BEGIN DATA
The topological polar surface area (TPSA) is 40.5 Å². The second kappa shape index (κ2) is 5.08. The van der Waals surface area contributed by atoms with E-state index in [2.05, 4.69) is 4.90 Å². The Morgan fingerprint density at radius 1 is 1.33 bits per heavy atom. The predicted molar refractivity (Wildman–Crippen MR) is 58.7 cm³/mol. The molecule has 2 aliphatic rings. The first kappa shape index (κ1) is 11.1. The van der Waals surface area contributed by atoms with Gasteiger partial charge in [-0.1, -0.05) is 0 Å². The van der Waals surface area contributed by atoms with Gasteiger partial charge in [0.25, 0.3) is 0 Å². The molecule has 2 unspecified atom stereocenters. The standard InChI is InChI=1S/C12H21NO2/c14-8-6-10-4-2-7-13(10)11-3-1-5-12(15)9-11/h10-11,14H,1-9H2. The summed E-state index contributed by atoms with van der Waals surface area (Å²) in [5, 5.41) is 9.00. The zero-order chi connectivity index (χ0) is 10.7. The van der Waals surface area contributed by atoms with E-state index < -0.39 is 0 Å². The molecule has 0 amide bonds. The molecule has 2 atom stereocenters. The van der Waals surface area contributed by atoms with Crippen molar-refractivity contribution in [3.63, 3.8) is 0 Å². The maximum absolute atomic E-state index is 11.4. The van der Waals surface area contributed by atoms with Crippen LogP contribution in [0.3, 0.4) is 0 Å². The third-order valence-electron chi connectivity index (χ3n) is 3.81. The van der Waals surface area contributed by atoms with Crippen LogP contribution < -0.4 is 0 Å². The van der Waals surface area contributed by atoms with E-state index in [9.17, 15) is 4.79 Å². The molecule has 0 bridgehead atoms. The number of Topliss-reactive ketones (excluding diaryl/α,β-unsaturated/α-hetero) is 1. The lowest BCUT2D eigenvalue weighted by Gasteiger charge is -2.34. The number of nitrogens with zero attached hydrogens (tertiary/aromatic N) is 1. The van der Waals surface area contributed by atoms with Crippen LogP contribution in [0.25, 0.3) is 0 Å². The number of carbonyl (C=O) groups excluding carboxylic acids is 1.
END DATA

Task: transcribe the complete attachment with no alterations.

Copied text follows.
The topological polar surface area (TPSA) is 40.5 Å². The second kappa shape index (κ2) is 5.08. The van der Waals surface area contributed by atoms with E-state index in [2.05, 4.69) is 4.90 Å². The Morgan fingerprint density at radius 1 is 1.33 bits per heavy atom. The predicted molar refractivity (Wildman–Crippen MR) is 58.7 cm³/mol. The molecule has 2 aliphatic rings. The first kappa shape index (κ1) is 11.1. The van der Waals surface area contributed by atoms with Gasteiger partial charge in [-0.1, -0.05) is 0 Å². The van der Waals surface area contributed by atoms with Gasteiger partial charge in [0.25, 0.3) is 0 Å². The molecule has 2 unspecified atom stereocenters. The standard InChI is InChI=1S/C12H21NO2/c14-8-6-10-4-2-7-13(10)11-3-1-5-12(15)9-11/h10-11,14H,1-9H2. The summed E-state index contributed by atoms with van der Waals surface area (Å²) in [5, 5.41) is 9.00. The zero-order chi connectivity index (χ0) is 10.7. The van der Waals surface area contributed by atoms with E-state index < -0.39 is 0 Å². The molecule has 0 amide bonds. The molecule has 2 atom stereocenters. The van der Waals surface area contributed by atoms with Crippen molar-refractivity contribution in [3.63, 3.8) is 0 Å². The maximum absolute atomic E-state index is 11.4. The van der Waals surface area contributed by atoms with Crippen LogP contribution in [0.3, 0.4) is 0 Å². The third-order valence-electron chi connectivity index (χ3n) is 3.81. The van der Waals surface area contributed by atoms with Crippen LogP contribution < -0.4 is 0 Å². The van der Waals surface area contributed by atoms with E-state index in [9.17, 15) is 4.79 Å². The molecule has 0 bridgehead atoms. The number of Topliss-reactive ketones (excluding diaryl/α,β-unsaturated/α-hetero) is 1. The lowest BCUT2D eigenvalue weighted by Gasteiger charge is -2.34. The number of nitrogens with zero attached hydrogens (tertiary/aromatic N) is 1. The van der Waals surface area contributed by atoms with Crippen LogP contribution in [0.25, 0.3) is 0 Å². The number of carbonyl (C=O) groups excluding carboxylic acids is 1.